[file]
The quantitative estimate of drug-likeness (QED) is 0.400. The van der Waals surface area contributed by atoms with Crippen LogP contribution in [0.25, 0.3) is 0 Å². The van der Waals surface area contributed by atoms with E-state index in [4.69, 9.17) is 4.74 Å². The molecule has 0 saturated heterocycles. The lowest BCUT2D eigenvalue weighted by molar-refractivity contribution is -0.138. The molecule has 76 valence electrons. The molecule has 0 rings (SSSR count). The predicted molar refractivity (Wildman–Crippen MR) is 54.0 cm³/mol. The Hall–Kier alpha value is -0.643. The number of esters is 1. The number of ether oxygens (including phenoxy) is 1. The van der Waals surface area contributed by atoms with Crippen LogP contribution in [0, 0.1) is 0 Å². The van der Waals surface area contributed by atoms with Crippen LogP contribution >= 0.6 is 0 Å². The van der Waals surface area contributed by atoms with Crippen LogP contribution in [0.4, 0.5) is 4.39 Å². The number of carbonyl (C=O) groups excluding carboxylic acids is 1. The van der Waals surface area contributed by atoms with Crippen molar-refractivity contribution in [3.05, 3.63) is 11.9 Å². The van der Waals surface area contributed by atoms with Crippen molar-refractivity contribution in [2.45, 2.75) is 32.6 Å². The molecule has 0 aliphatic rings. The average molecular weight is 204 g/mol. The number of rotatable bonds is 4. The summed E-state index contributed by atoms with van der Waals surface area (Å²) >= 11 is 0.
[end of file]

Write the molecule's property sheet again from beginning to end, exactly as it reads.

The quantitative estimate of drug-likeness (QED) is 0.400. The van der Waals surface area contributed by atoms with Crippen LogP contribution in [0.25, 0.3) is 0 Å². The van der Waals surface area contributed by atoms with E-state index in [4.69, 9.17) is 4.74 Å². The molecule has 0 saturated heterocycles. The lowest BCUT2D eigenvalue weighted by molar-refractivity contribution is -0.138. The molecule has 76 valence electrons. The molecule has 0 rings (SSSR count). The predicted molar refractivity (Wildman–Crippen MR) is 54.0 cm³/mol. The Hall–Kier alpha value is -0.643. The number of esters is 1. The number of ether oxygens (including phenoxy) is 1. The van der Waals surface area contributed by atoms with Crippen LogP contribution in [0, 0.1) is 0 Å². The van der Waals surface area contributed by atoms with Crippen LogP contribution >= 0.6 is 0 Å². The van der Waals surface area contributed by atoms with Crippen LogP contribution in [0.4, 0.5) is 4.39 Å². The number of carbonyl (C=O) groups excluding carboxylic acids is 1. The van der Waals surface area contributed by atoms with Crippen molar-refractivity contribution in [3.05, 3.63) is 11.9 Å². The van der Waals surface area contributed by atoms with Crippen molar-refractivity contribution in [2.45, 2.75) is 32.6 Å². The molecule has 0 aliphatic rings. The average molecular weight is 204 g/mol. The number of rotatable bonds is 4. The summed E-state index contributed by atoms with van der Waals surface area (Å²) >= 11 is 0.